• Passes outside the pocket: Every QB wants to be early-career Patrick Mahomes, wheeling and dealing outside the pocket to create big plays. However, passing outside the pocket can be incredibly volatile and lead to disaster. The more a QB relies on outside the pocket passes, the more chaotic they are.

With that in mind, here is the first iteration of the NFL quarterback alignment chart. Everything here is now canon and can’t be refuted.

Patrick Mahomes and Neutral Good

If I would’ve done this back in 2020 or 2021, Mahomes would more than likely be in chaotic good. While still fantastic, he led the NFL in passes outside of the pocket and generally leaned more into his athleticism and creative style of play that everyone tries to emulate.

However, as his game has matured, so has his alignment. His passes outside the pocket took a big drop down, but his ability to avoid sacks and still play at an incredibly high level keep him in the good. Also because he’s Patrick Mahomes, he’s going to be in the good region until some Space Jam-esque monsters take his powers.

The Chaos in trying to recreate Josh Allen

When I came up with the idea for this chart, I had Josh Allen in mind. Professor Chaos himself, he finished 2023 second in total passes outside the pocket and second in Big Time Throws, but also second in Turnover Worthy Passes. He lives within the world of chaos, something that has been the Bills’ biggest boost and detractor. However, with every QB below him, it shows the problem with trying to recreate a QB like Josh Allen in the NFL. Allen is the rare QB with the athletic tools to have a high floor, while developing exponentially to complete the high ceiling we get today. For every Josh Allen, we have a Drew Lock, Will Levis or Sam Howell: guys who live within the world of chaos but don’t have the refinement or athletic tools to make it work, making them chaotic evil.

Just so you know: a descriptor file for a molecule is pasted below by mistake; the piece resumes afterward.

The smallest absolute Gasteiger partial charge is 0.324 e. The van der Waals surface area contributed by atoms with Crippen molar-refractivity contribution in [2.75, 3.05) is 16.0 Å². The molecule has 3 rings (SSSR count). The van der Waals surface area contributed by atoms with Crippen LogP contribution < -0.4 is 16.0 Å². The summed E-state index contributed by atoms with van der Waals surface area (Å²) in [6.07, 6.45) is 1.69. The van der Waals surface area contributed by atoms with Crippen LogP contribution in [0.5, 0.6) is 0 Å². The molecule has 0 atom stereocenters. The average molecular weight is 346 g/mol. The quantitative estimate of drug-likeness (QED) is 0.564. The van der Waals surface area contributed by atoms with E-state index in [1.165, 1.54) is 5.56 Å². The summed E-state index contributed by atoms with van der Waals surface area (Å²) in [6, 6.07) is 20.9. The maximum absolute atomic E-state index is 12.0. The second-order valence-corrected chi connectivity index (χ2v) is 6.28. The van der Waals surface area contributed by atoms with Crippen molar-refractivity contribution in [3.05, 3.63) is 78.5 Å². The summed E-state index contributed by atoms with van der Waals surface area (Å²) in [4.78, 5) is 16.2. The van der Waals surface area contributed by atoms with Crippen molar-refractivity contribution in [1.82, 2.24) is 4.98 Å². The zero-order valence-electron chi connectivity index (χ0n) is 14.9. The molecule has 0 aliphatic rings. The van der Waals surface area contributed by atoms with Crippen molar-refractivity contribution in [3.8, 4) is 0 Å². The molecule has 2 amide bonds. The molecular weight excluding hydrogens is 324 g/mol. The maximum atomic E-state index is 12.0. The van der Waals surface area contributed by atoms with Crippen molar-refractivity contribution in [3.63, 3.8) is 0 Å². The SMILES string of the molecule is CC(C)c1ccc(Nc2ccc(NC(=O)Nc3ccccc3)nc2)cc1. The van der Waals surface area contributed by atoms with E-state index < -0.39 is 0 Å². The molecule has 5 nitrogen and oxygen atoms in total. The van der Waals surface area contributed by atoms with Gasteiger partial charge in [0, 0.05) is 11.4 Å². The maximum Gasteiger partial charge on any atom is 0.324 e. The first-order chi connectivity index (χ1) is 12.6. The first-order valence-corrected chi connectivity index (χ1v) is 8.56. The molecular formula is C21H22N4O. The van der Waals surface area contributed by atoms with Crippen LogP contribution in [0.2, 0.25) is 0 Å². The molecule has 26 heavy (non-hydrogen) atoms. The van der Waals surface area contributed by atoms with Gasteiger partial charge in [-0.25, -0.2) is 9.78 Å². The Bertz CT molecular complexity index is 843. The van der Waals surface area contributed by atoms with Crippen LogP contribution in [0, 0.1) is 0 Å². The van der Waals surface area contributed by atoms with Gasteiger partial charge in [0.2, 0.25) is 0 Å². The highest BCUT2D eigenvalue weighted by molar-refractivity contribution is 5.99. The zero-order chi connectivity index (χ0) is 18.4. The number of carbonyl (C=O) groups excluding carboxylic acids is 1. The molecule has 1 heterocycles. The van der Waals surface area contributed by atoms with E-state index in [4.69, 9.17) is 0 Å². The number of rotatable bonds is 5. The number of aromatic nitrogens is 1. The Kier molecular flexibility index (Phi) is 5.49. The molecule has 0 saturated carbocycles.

The other QB in Chaotic Good is Joe Burrow, and it also allows me to explain why I think we should describe chaos in a different way. Burrow is a chaotic QB: while only having 90 snaps under pressure in 2023, Burrow’s sack rate was higher than his contemporaries in Allen, Mahomes and Justin Herbert. 17 Big Time Throws to nine Turnover Worthy Passes make it also look really good. However, it’s the style that Burrow plays with that makes him chaotic. While it doesn’t look like Allen, Burrow welcomes pressure and teams sending blitzes at him. He chooses to beat the pressure with his mind rather than his body. He loves being in empty, where he can see and change everything at a whim. That’s a wild style to play with, but it’s a bit more tempered because of his lack of Allen’s athleticism. While his chaos looks different, he’s still a pretty chaotic QB.